Q: I want to know what’s on Rick Hahn’s mind. What’s next? — Mr. Rock Opera (@MrRockOpera)

CG: I’d like to know as well! Although I don’t mind the suspense. Hang in there! Winter Meetings are next week, by the way.  

Q: Who do you think is an underrated prospect in the White Sox system that people might be overlooking? — awkward standing klay (@klaymemeson)

CG:  One prospect you shouldn’t overlook is Micker Adolfo. I wrote about him last week.

I’ll give you two more:  Luis Gonzalez and Gavin Sheets. They’re ranked 14th and 15th in the White Sox system according to MLB Pipeline, so it’s not like they’re off the radar, but when people talk about the White Sox future teams, you don’t usually hear either guy mentioned. Sheets, the White Sox second round pick in 2017, is a left-handed first baseman who slashed .293/.368/.407 last season at Class-A Winston-Salem. At 6-foot-4, 230 pounds, he has the build to mash a lot of home runs (he hit 20 in 227 at-bats in his final year at Wake Forest), but the power has yet to arrive in the minors. If it does, look out. He’s one to watch this season. Gonzalez was drafted behind Sheets in the third round in 2017. He’s a grinder type who can play all three outfield spots. He hit .313/.376/.504 for Winston-Salem last season. I’m interested to see how both of them develop as the move up in the farm system.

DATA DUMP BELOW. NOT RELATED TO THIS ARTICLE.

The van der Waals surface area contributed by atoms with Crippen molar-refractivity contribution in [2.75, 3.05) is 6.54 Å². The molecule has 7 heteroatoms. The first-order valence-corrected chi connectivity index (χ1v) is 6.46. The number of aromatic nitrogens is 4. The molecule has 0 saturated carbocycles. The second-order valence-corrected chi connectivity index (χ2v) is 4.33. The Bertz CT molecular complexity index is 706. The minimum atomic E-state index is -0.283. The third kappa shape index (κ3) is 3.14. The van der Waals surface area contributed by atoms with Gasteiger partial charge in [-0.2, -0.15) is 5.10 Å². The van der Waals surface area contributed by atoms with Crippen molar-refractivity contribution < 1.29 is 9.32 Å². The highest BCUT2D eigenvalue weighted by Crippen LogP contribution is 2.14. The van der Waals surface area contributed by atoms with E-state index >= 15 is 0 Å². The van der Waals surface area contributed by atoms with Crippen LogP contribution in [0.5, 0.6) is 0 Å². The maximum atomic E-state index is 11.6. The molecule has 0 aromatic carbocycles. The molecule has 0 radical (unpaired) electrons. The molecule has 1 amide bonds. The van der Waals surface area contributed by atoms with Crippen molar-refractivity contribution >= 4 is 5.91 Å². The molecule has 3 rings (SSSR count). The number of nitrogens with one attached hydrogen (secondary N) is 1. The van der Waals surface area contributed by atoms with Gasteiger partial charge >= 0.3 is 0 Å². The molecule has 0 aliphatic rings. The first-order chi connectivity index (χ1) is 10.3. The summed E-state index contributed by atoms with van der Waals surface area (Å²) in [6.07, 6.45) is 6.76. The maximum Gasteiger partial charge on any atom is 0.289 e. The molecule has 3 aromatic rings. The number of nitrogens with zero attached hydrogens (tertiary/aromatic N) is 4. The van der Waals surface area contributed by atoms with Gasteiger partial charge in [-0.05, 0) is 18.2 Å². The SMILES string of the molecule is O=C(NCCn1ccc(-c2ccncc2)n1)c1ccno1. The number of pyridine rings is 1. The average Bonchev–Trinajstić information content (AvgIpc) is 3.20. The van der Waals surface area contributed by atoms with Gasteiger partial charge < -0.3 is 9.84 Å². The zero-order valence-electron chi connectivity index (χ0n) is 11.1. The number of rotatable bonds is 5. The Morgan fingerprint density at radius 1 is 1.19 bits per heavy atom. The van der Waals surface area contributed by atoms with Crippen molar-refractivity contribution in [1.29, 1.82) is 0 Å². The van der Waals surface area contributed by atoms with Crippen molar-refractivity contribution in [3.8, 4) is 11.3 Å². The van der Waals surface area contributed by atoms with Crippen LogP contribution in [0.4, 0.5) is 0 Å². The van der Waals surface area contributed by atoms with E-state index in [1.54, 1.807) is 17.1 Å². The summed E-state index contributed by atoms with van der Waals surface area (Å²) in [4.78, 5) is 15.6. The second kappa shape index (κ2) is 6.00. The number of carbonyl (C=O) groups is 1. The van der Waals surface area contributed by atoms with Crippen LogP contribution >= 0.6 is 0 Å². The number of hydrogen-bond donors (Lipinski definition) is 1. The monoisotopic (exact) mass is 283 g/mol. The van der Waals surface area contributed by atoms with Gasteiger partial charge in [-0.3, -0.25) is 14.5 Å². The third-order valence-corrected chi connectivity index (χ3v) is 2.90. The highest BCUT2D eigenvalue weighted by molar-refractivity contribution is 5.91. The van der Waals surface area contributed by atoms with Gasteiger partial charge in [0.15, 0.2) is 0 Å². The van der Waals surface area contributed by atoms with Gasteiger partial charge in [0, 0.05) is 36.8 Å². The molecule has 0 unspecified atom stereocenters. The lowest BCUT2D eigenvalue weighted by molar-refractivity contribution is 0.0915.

Q: Two years ago was Delmonico, this year was Palka, who will the surprise breakout player be for the Sox in 2019? — Jake Horning (@JArthur)

CG:  That’s a good question, and a tough one to answer this early in the offseason. Matt Skole is a possibility. Get back to me in spring training!

Q: How long term is Moncada? do you see him being a long-term consistent, franchise player, or do you think he’ll go with one of these inevitable big time trades in the near future. — Kyle Schultz (@kyle_eschultz)

CG: Baseball can be a tough, unpredictable game. Trying to define who a player is and who he will become is very difficult, especially when you’re talking about a 23-year-old like Moncada who just completed his first full season in the big leagues. Despite his struggles last season, Moncada still had 55 extra base hits, that’s 11 more than Jose Altuve. When Moncada makes contact, he can do serious damage. He has the talent to become a franchise player who you keep as opposed to trade. Let’s see how he does in 2019. 

Q: Are you going to be reporting from the field again this year and if so, you need to let us know what games you are doing and come out to the tailgating! — Rob Landeck (@RLandeck66)

CG: Yes, I’ll be back on the field again, reporting for all the home games on NBC Sports Chicago. You tailgating?? I’m in!

Q: How many socks fit in the Sox drawer? — Brett Bauer (@DoubleB72)

CG: About 20.

And finally!

Q:  When will we be good? — Ryan Kelly (@rkelly1122)

CG: 2019 is possible. 2020 is more realistic. Better days are ahead!